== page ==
Hello pie fans, I had a funny old day down New Cumnock way on Saturday. Glenalfton Athletic took on Pollok in what should have been a fairly run of the mill end of season West Premiership encounter. Both clubs were well clear of any relegation thoughts a long time ago whilst simultaneously being short of making any kind of meaningful title challenge. It was the kind of game in which you board the supporter’s bus with the notion that at least you’ll get a decent Saturday afternoon out.
Fast forward to the full time whistle and what started off slowly turned into a whirlwind of a game. Pollok had taken the lead through a spectacular opener but ultimately is The Glens who persevere coming back from 1-0 down to win 2-1 with the winner coming in the 89th minute, both sides having finished the game with ten men amid a less than friendly atmosphere on the terraces.
In the main I love football. It’s been pretty kind to me and I consider myself lucky that when the final whistle blows I can shake off the result (well Scotland’s recent jaunt to Kazakhstan aside, sakes!) and get on with my life because at the end of the day, through the cheers and the tears, football is just a game. As I stood there, with some questionable phrases polluting the air from a minority, I am reminded that I will never ever forget that.
On the life’s too short theme we recently had our latest Kick Cancer’s Backside Fund event where we edged ever closer to that £50,000 mark. Stewart “Smit” Smith died from Bowel Cancer just over five and half years ago now and to think that we have raised so much in his memory thanks to the support of everyone involved is all a little humbling. If you fancy flinging a few pennies our way then click the link above. I’ve mentioned it before but Smit was one of the early advocates of my meat filled ramblings so I’ll never apologise for giving the fund a plug from time to time. Anyway, that’s the preamble done so without much further ado let’s rate some sausage roll!
Where: Loch Park, Glenafton Athletic 2-1 Pollok, West Region Premiership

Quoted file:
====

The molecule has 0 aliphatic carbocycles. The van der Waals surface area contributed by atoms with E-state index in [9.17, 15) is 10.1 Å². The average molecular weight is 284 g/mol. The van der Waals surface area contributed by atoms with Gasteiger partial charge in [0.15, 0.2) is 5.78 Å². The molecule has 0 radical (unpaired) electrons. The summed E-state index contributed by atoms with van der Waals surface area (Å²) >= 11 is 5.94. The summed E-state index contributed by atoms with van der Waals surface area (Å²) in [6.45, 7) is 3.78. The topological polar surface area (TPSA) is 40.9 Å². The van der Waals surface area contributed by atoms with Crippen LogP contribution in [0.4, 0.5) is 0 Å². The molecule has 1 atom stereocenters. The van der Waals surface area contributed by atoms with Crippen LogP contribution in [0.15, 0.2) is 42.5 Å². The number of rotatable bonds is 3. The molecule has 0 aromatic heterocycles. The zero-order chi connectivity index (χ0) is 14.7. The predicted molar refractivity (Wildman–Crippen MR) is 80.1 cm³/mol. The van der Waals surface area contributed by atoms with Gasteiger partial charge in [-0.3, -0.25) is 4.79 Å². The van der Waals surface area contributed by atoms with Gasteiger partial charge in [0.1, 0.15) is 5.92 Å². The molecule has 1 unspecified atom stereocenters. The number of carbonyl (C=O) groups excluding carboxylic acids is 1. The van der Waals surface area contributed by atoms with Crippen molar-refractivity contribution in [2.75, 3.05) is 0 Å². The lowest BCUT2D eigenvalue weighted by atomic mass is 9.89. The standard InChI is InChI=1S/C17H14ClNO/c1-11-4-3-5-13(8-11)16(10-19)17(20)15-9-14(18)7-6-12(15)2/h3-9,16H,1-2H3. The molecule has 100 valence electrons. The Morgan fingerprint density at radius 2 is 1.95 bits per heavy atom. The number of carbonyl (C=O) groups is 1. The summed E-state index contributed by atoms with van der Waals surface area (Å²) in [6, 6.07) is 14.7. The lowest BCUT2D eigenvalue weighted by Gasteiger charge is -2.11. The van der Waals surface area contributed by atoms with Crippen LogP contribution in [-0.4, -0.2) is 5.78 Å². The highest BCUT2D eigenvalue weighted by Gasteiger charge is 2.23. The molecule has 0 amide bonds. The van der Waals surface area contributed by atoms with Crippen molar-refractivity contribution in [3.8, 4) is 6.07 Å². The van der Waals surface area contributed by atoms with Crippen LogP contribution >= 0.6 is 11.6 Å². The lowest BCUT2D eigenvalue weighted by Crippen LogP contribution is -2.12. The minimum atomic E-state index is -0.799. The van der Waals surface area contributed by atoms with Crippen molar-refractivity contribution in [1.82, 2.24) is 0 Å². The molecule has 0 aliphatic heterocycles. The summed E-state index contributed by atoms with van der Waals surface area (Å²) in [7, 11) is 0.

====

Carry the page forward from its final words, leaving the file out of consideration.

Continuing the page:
Price: In a strange turn of events there were no pies available for purchase at Loch Park however there were some pretty mahoosive sausage rolls. Yours for just £1.50.
Presentation: Presented in a polystyrene tray with a medium sized white napkin, The tray was used for the sausage rolls and multiple chip variations but strangely not the burgers. From a pastry perspective this is perhaps one of the most secure methods of holding a match day snack safely although it’s important to ensure that you place your pastry back in the centre of the tray to prevent any accidental flippage.
Meatiness: So earlier I said that there were no pies at Loch Park this particular Saturday and I suspect when the good folk at the Glens went to pick up their match day meatiness there may not have been any sausage rolls either. So why do I suspect this? Well the filling in this sausage rolls appeared to be cut up rectangles of square sausage as opposed to the more traditional link style sausage meat filling. It was a very generous, moist and meaty portion of square sausage and whether this was done by design or as a result of some Saturday morning quick thinking I was a fan.
Pastry: My suspicions grew when I looked at the way the pastry was wrapped around the meat. No frills or crimping here, just a layer of puff pastry wrapped round the meat and pushed together to guarantee a full encasing. This roll had a good golden colouring to it although the bottom was a little greasy perhaps as a result of the higher fat content in a square sausage and what felt like a fairly generous ratio of butter in the pastry mix itself. Still though a big sausage filling needs a big pastry coating and this did the business.
Brown Sauce: A sausage roll is not a pastry that receives saw easily and so for me I never do adorn it so.
Overall: Generous sized, decent price, good taste, golden pastry. Pretty pleased with this to be honest. Sometimes keeping it simple is the best way.
Gravy Factor: Big sausage gravy.
Don’t do sausage roll reviews very often so this was a nice change of pace. As always keep up to date with Meat Filled Pastries by subscribing to get notifications and follow all my non-pie based going’s on over on Leading the Line, however until next time, go forth and eat pie!
Chris Marshall, is a BJTC accredited Radio Journalist with an honours degree in Communications & Mass Media from Glasgow Caledonian University. A member of the SWPL Media Team and a contributor to various football websites and publications he also currently acts as Heart & Hand Podcast’s resident Iberian football expert, hosting “The Isco Inferno” a weekly take on all things Spanish football. A perennial ‘Scottish Sporting Optimist’ and part-time Madrileno with a passion for food and football that has manifest itself in the wonder that is Meat Filled Pastries.